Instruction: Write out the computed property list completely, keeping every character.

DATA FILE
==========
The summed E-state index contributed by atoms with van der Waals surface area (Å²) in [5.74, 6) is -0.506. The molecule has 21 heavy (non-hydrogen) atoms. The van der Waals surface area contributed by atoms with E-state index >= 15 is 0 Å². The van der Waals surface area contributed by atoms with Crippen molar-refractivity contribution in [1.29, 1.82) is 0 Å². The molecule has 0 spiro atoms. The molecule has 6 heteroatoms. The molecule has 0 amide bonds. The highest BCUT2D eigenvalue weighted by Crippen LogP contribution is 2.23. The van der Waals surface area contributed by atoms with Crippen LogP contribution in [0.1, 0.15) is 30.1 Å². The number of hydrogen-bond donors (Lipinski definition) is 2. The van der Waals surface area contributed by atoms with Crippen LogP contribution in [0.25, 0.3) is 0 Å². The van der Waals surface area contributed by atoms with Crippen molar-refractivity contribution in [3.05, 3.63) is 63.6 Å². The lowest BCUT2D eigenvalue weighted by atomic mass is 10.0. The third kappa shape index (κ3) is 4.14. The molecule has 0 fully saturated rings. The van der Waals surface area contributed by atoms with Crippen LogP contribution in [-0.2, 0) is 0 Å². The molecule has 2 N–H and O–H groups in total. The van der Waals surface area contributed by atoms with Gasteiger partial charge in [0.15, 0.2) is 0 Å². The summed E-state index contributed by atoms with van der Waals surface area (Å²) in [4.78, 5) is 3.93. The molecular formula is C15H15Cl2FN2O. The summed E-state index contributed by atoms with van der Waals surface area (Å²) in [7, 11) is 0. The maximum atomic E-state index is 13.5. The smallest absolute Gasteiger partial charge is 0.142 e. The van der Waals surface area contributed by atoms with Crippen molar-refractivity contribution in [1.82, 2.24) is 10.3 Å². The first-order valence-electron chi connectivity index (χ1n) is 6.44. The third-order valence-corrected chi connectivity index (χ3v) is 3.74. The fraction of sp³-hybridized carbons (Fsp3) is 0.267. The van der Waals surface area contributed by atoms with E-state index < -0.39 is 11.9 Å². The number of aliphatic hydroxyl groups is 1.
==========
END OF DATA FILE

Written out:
The summed E-state index contributed by atoms with van der Waals surface area (Å²) in [5.74, 6) is -0.506. The molecule has 21 heavy (non-hydrogen) atoms. The van der Waals surface area contributed by atoms with E-state index >= 15 is 0 Å². The van der Waals surface area contributed by atoms with Crippen molar-refractivity contribution in [1.29, 1.82) is 0 Å². The molecule has 0 spiro atoms. The molecule has 6 heteroatoms. The molecule has 0 amide bonds. The highest BCUT2D eigenvalue weighted by Crippen LogP contribution is 2.23. The van der Waals surface area contributed by atoms with Crippen LogP contribution in [0.1, 0.15) is 30.1 Å². The number of hydrogen-bond donors (Lipinski definition) is 2. The van der Waals surface area contributed by atoms with Crippen LogP contribution in [0.25, 0.3) is 0 Å². The van der Waals surface area contributed by atoms with Crippen molar-refractivity contribution in [3.05, 3.63) is 63.6 Å². The lowest BCUT2D eigenvalue weighted by atomic mass is 10.0. The third kappa shape index (κ3) is 4.14. The molecule has 0 fully saturated rings. The van der Waals surface area contributed by atoms with Crippen LogP contribution in [-0.2, 0) is 0 Å². The molecule has 2 N–H and O–H groups in total. The van der Waals surface area contributed by atoms with Gasteiger partial charge in [0.15, 0.2) is 0 Å². The summed E-state index contributed by atoms with van der Waals surface area (Å²) in [4.78, 5) is 3.93. The molecular formula is C15H15Cl2FN2O. The summed E-state index contributed by atoms with van der Waals surface area (Å²) in [7, 11) is 0. The maximum atomic E-state index is 13.5. The smallest absolute Gasteiger partial charge is 0.142 e. The van der Waals surface area contributed by atoms with Crippen molar-refractivity contribution in [1.82, 2.24) is 10.3 Å². The first-order valence-electron chi connectivity index (χ1n) is 6.44. The third-order valence-corrected chi connectivity index (χ3v) is 3.74. The fraction of sp³-hybridized carbons (Fsp3) is 0.267. The van der Waals surface area contributed by atoms with E-state index < -0.39 is 11.9 Å². The number of aliphatic hydroxyl groups is 1.